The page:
Japan’s pork/pork variety meat imports in March were up 7 percent from a year ago to 82,087 metric tons (mt). Growth was driven by the EU (22,261 mt, +24 percent) while imports from the U.S. were up slightly (34,783 mt, +1 percent).
For the first quarter, Japan’s total imports were up 6 percent to 242,928 mt with larger volumes from the U.S. (102,818 mt, +1 percent) and EU (65,185 mt, +14 percent). Chilled imports were up 18 percent to 76,478 mt, including growth from both the U.S. (49,370 mt, +10 percent) and Canada (24,816 mt, +39 percent).
Frozen pork imports of 109,447 mt were 5 percent lower year-over-year and down 20 percent from the first quarter of 2012. The big drop in volume has been from the U.S. and Canada, each down roughly 40 percent from a year ago and down 60 percent from 2012. These declines have been only partially offset by increases from the EU (+14 percent year-over year and +17 percent from 2012), Mexico (+32 percent and +49 percent) and Chile (+10.5 percent and +12 percent).
Japan’s inventories of imported pork in February were down 9 percent from a year ago, partly reflecting challenges in the frozen trade. Domestic pork production was up slightly in the first two months of 2014, but like several pork-producing countries Japan continues to struggle with porcine epidemic diarrhea virus (PEDV). Japan’s wholesale pork prices reflect the tight supply situation. Prices for domestic cuts are up strongly compared to a year ago, including bellies (+48 percent), loins (+40 percent), butts (+37 percent) and picnics (+32 percent).
Japan’s beef/beef variety meat imports in March were down 6 percent from a year ago to 42,048 mt, with double-digit declines from Australia and New Zealand. Imports from U.S. were up sharply (17,396 mt, +61 percent), but keep in mind that imports from the U.S. following the expansion to under-30-month cattle didn’t really ramp up until April of last year.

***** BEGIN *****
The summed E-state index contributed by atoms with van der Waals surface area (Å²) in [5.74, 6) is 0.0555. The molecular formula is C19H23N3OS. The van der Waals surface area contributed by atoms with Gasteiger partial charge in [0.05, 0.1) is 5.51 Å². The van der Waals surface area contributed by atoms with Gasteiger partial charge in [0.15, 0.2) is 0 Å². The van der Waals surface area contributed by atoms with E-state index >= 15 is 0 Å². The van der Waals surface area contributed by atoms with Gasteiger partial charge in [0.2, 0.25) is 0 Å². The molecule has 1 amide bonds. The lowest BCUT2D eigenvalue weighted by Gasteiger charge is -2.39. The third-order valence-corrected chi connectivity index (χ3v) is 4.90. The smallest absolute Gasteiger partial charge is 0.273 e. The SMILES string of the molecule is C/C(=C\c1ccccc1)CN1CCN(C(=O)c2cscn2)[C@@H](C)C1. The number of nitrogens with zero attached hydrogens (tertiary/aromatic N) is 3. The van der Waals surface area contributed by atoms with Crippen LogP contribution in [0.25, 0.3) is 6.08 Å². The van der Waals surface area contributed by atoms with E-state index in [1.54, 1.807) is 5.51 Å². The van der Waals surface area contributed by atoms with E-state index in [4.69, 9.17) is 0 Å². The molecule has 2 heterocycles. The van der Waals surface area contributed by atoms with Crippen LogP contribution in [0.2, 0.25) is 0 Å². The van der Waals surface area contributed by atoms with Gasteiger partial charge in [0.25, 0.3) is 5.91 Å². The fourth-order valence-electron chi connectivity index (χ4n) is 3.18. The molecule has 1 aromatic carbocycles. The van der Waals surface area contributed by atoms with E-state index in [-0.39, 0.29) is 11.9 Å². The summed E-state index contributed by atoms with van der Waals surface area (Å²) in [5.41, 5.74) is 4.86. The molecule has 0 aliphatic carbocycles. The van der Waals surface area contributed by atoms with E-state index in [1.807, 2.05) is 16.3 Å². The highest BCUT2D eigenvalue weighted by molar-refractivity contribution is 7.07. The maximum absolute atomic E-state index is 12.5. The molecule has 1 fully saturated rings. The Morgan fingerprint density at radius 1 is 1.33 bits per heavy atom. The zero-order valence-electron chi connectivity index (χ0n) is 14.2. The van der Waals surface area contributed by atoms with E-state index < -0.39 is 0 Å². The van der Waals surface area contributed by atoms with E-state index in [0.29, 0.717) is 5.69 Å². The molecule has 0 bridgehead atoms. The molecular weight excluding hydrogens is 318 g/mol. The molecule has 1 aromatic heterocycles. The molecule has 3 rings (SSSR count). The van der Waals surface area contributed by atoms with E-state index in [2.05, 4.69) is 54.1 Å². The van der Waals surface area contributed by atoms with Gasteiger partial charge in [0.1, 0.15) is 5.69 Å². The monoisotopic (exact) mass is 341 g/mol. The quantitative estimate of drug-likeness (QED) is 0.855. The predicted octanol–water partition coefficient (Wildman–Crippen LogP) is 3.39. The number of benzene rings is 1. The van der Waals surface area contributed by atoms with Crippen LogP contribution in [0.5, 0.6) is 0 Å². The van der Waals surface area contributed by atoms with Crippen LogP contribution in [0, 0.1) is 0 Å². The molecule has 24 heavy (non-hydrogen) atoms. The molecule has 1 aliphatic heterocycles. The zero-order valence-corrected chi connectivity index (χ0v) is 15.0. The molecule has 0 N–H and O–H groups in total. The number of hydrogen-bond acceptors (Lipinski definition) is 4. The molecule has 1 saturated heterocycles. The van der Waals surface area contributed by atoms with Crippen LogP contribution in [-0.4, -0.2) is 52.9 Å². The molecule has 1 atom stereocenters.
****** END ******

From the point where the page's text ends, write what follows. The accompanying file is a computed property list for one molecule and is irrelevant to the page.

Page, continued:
For the first quarter, Japan’s total imports were up 3 percent to 120,074 mt, including a large increase in U.S. beef (46,950 mt, +64 percent). The growth in total imports was driven mainly by higher volumes of variety meat (12,239 mt, +29 percent), including large imports of U.S. beef tongue.
First-quarter chilled imports were steady with last year at 45,551 mt, with an increase from the U.S. (17,672 mt, +9 percent) partially offset by smaller volumes from Australia and New Zealand. Frozen imports of 60,646 mt were up 1 percent from a year ago, including a large increase from the U.S. (22,466 mt, +157 percent). Frozen imports were lower from other main suppliers, including Australia (30,775 mt, -20 percent), New Zealand (5,029 mt, -13 percent) and Canada (1,347 mt, -25 percent).
Japan’s wholesale beef prices in April were mixed compared to the previous month, with Australian short-fed briskets and chuck rolls moving lower (but still higher year-over-year) and U.S. ribeye and chuckeye rolls steady (+30 percent and +40 percent, respectively, year-over-year). The largest increases compared to March were for U.S. short plate and Australian mid-fed full sets, each up 14 percent.
Japan’s February inventories of imported beef were up 35 percent from a year ago, but continued to trend seasonally lower after peaking in October of last year.
Sources: Global Trade Atlas, Agriculture and Livestock Industries Corporation of Japan and USMEF-Tokyo